These statements are significant for future heritage protections of sea country.


Rather than dealing with heritage matters, the case concerned one particular regulation, reg 11A of the Offshore Petroleum and Greenhouse Gas Storage (Environment) Regulations 2009 (Cth) which requires that a “titleholder” must consult each “relevant person”, being a person “whose functions, interests or activities may be affected by the activities to be carried out under the environment plan”. The Court made a very important finding by stating “we consider it clear that Mr Tipakalippa and the Munupi clan had interests within the meaning of reg 11A(1)(d) that required them to be consulted” and found that “’interests’ includes cultural and spiritual interests”.


This decision is incredibly important in establishing that future offshore projects must consult the traditional owners of sea country before proceeding.


Need for Reform of Heritage Laws


The Western Australian Aboriginal Heritage Act, which was enacted in 1972, was drafted in a time where there was no consultation with indigenous people and creates a system that is geared towards hearing from anthropologists and scientists rather than incorporating the voices of the indigenous groups, despite them having a living culture in relation to the areas concerned.


The Act has been recently reviewed and a new one will come into force in 2023. However, many are concerned that the flaws of the 1972 Act have not been remedied and that this new act will be just ‘more of the same’.


A complaint was filed with the UN Committee on Racial Discrimination requesting a review of the new Act, labelling it incompatible with Australia’s human rights obligations. The complaint pointed to the fact that Traditional Owners are “unable to say ‘no’ to activities which will destroy significant cultural heritage”.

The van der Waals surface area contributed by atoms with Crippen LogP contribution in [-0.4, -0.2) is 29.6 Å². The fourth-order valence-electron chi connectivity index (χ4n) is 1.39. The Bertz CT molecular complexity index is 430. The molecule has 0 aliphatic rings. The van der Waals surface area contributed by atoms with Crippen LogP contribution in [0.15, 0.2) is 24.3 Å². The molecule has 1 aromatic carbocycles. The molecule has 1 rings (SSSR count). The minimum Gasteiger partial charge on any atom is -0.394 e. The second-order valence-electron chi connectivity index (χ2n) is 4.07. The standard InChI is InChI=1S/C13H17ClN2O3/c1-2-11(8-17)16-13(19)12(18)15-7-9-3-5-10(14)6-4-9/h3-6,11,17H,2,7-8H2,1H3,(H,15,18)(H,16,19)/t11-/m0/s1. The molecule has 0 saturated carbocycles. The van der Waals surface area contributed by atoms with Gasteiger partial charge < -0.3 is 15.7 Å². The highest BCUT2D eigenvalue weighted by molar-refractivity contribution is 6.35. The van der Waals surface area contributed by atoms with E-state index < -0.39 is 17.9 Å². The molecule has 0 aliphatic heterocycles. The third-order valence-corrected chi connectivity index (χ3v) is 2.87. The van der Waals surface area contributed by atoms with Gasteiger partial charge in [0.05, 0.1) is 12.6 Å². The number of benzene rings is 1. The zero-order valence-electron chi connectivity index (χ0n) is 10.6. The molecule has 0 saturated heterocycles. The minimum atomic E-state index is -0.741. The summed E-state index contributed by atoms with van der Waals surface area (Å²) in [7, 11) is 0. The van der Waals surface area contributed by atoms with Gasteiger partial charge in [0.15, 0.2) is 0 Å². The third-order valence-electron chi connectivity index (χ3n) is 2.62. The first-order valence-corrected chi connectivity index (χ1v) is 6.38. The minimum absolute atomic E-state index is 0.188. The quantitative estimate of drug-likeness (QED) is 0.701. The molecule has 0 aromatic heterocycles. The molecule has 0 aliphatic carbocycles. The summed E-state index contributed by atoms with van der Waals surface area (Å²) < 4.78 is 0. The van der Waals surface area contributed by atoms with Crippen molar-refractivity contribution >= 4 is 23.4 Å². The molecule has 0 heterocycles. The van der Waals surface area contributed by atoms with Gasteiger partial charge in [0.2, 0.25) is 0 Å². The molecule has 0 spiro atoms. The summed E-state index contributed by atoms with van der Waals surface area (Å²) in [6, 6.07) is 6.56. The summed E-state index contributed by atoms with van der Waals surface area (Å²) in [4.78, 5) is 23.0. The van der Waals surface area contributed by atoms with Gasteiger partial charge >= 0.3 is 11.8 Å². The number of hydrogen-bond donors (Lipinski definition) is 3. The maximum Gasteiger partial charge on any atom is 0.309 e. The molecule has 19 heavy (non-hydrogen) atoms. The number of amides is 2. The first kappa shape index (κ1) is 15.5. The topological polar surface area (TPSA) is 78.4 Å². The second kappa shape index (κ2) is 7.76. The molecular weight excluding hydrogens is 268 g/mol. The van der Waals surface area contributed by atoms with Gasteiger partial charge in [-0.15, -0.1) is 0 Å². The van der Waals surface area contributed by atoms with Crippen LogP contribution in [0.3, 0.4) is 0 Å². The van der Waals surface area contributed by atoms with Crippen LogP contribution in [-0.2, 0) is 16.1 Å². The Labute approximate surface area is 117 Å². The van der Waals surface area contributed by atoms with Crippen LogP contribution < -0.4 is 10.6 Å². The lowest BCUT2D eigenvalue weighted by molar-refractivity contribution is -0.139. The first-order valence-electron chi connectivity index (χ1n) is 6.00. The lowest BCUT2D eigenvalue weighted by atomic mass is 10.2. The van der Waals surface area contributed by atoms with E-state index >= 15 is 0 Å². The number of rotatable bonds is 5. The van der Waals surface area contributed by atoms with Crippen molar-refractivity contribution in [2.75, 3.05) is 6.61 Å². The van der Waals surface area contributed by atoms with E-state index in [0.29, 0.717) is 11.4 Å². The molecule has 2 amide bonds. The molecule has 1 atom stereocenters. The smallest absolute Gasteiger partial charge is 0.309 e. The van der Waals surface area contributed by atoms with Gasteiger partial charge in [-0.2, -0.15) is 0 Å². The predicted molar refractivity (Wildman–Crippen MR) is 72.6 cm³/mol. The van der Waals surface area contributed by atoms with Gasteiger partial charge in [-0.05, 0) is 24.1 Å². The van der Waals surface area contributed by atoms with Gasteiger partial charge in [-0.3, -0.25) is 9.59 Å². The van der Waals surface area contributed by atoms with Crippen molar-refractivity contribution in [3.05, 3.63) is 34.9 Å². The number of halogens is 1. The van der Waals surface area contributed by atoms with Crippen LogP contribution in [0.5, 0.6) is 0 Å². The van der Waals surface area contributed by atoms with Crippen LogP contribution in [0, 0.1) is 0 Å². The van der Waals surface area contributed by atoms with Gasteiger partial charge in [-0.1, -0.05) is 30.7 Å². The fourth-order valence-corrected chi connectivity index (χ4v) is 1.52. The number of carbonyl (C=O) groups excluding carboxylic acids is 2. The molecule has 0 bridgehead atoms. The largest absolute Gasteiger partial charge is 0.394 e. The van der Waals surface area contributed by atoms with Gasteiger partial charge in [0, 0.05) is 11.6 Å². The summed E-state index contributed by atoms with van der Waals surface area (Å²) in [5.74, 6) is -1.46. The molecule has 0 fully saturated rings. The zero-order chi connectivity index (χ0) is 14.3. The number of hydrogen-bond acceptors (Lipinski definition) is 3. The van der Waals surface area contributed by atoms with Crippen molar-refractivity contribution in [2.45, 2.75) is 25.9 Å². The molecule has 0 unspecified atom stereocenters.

A response from the committee in the form of a ‘please explain letter’ expresses the committee’s concern about “whether the draft appropriately incorporates the right to free, prior and informed consent of concerned communities” and the fact that it is not the aboriginal people affected who make the decision, but the Minister.


Under the Aboriginal Heritage Legislation, the finding that sites of recognised aboriginal heritage will be affected by a proposed project does not necessarily stand in the way of its approval.


Between 1 July 2010 and 14 May 2020 463 applications were made under the Act for developments in mining lease areas that would destroy or impact aboriginal cultural heritage sites, and all were approved. There is even one case in which the WA parliament passed an Act to excise a particular development area from the operation of the Aboriginal Heritage Act when the operation of the Act hindered development. Following approval, only the proponent, and not the indigenous community, has the right to appeal the Minister's decision.


While the extension of aboriginal heritage protections to sea country is necessary, we must bear in mind that significant changes are also required to this legal regime on land. If and when it is extended to sea country, it should be done in a manner that amends the shortcomings of the Western Australian heritage protections and provides a model on which reforms of current heritage legislation on land can be based.